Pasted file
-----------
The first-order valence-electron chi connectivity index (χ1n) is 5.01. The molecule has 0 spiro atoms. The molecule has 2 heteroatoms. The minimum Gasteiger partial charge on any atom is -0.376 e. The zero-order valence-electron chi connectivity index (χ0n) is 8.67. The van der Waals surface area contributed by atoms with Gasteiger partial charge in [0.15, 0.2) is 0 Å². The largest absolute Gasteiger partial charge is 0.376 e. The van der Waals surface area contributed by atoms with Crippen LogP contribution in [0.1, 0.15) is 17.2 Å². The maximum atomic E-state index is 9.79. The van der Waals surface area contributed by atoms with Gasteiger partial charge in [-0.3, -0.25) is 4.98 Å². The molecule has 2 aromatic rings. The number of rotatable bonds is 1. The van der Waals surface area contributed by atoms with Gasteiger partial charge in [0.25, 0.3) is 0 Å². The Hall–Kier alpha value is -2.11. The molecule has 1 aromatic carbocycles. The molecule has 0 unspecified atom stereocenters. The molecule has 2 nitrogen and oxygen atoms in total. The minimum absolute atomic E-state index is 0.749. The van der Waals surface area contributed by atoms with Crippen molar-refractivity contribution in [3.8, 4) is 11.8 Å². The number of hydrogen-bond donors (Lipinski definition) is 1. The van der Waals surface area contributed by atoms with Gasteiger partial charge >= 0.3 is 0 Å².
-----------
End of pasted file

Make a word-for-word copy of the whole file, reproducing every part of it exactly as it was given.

The first-order valence-electron chi connectivity index (χ1n) is 5.01. The molecule has 0 spiro atoms. The molecule has 2 heteroatoms. The minimum Gasteiger partial charge on any atom is -0.376 e. The zero-order valence-electron chi connectivity index (χ0n) is 8.67. The van der Waals surface area contributed by atoms with Gasteiger partial charge in [0.15, 0.2) is 0 Å². The largest absolute Gasteiger partial charge is 0.376 e. The van der Waals surface area contributed by atoms with Crippen LogP contribution in [0.1, 0.15) is 17.2 Å². The maximum atomic E-state index is 9.79. The van der Waals surface area contributed by atoms with Gasteiger partial charge in [-0.3, -0.25) is 4.98 Å². The molecule has 2 aromatic rings. The number of rotatable bonds is 1. The van der Waals surface area contributed by atoms with Gasteiger partial charge in [0.25, 0.3) is 0 Å². The Hall–Kier alpha value is -2.11. The molecule has 1 aromatic carbocycles. The molecule has 0 unspecified atom stereocenters. The molecule has 2 nitrogen and oxygen atoms in total. The minimum absolute atomic E-state index is 0.749. The van der Waals surface area contributed by atoms with Crippen molar-refractivity contribution in [3.8, 4) is 11.8 Å². The number of hydrogen-bond donors (Lipinski definition) is 1. The van der Waals surface area contributed by atoms with Gasteiger partial charge >= 0.3 is 0 Å².